"Each man has a song and this is my song." (Leonard Cohen)

Saturday, December 1, 2012

September Dawn (September Dawn, 2007)

If it weren’t for the acting, direction and writing, September Dawn might be alright



I mentioned in yesterday's post a movie shot by the same photographer (Juan Ruiz Anchia) as Blackthorn, namely September Dawn. I haven't reviewed that movie, so I thought I'd do it now.

Films which deal with Mormons and Mormonism have, I suppose, acquired a new level of topicality in this election year of 2012. There's quite a long tradition of Mormon (or anti-Mormon) stories, going back to Zane Grey's Riders of the Purple Sage in 1912 (though early cinematic versions of that story, such as Fox's 1925 one with Tom Mix, tended to excise the Mormon aspect). In RKO's 1950 Wagonmaster (or Wagon Master) John Ford made his Mormons cheerful, dancing, all-American settlers led by Ward Bond. They were definitely goodies. The very poor Savage Journey (1983) was a pro-Mormon whitewash.

In September Dawn, however, we see the other, dark side of Mormonism.

Now I'm not a Mormon, nor do I hate and despise Mormons. I have no axe to grind in this debate. But I do think film makers have a right to make both pro- and anti-Mormon pictures, as long as they are not gratuitously offensive, especially if the pictures are historical and the point of view can be backed up in some way, by some interpretation of history. So I have no problem with this movie on that score.

The trouble is, it's a lousy film.
If it weren’t for the acting, direction and writing, September Dawn might be alright.

It tells the story of the Mountain Meadows Massacre of settlers by Mormons in Utah in 1857. In the film there is, of course, a handsome young Mormon (Trent Ford) who falls for a blonde settler girl (Tamara Hope) and he tries to avert the disaster but it all ends in tears. The actors’ diction is very modern, almost Valleyspeak, except for Jon Voight, who adds weight as the principal instigator of the evil, and Terence Stamp, ridiculous as Brigham Young, who tries valiantly to keep his cockney twang down. Their beards are good though.
Adding weight

A Brigham Young from the East End

The writing is anachronistic. Brigham Young would never have said, “Everyone who passes through their endowment are placed under an obligation.” A lot of the dialogue is also lifted straight from The Bumper Book of Clichés.

The pacing is slow and uneven. A lot of the film is boring. The settlers in the wagon train are all angelic and syrupy and the Mormons are all totally evil. The actors are over made-up. Even their teeth are modern and perhaps reduced the producers' bill for floodlights. The first sight is of a woman in pants, wearing a gun, riding astride a horse. The Mormon bishop later says it’s an abomination but the settlers think it’s quite normal and don’t bat an eyelid.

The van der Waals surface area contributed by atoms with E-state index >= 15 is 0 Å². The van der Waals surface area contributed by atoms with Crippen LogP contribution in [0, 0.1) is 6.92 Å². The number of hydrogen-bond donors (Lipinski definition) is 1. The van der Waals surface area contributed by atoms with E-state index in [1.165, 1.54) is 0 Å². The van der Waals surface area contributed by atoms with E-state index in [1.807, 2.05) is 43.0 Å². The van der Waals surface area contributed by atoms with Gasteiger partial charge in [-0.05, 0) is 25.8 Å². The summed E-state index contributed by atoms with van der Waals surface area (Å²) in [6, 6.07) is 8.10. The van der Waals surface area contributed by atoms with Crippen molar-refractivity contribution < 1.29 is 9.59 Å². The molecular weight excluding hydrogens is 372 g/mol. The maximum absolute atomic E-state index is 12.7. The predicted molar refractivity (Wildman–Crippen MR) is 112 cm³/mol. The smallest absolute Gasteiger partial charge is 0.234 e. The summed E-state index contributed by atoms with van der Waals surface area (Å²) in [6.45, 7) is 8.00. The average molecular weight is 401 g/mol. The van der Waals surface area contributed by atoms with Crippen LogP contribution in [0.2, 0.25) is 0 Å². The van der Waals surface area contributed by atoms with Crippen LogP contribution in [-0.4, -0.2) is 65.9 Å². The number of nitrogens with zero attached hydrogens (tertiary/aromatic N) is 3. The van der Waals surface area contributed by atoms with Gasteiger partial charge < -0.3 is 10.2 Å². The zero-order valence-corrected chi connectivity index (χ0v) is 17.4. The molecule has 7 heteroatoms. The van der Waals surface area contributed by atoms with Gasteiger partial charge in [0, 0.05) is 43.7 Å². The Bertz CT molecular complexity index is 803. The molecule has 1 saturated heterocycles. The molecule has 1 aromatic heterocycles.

The director is Christopher Cain, who did Young Guns and some TV Westerns, including episodes of The Magnificent Seven series. I can't say honestly that any of the above make his star shine bright in the Hollywood firmament.

The movie staggers to a 2-revolver rating for two reasons:

1   There is some power to the portrayal of the evil that the extremely religious can do. It is not only the Mormon elders who decide to slaughter these people who are to blame (though they are chiefly to blame) but also the rank and file who merrily kill and rob.

2   The only quality acting really comes from Jon Gries as John D Lee, the unfortunate adopted son of Young who has to supervise the massacre. Here there is a hint of subtlety and uncertainty. Lee was the only one to be executed for the atrocity.

Mark Twain discusses the Massacre at some length in his wonderful book Roughing It of 1872. In Chapter XVII he says, "We were told ... that the dreadful 'Mountain Meadows Massacre' was the work of the Indians entirely, and that the Gentiles had meanly tried to fasten it upon the Mormons." He has a long appendix based on Mrs. CV Waite's book The Mormon Prophet of 1868. There is, of course, no doubt whatsoever that Mormon militia slaughtered the settlers, men, women and children over seven.

I guess this film wasn’t too popular in Salt Lake City movie theaters. Not that that is a criticism in itself. Still, I prefer Riders of the Purple Sage, a Mormon story with quality.



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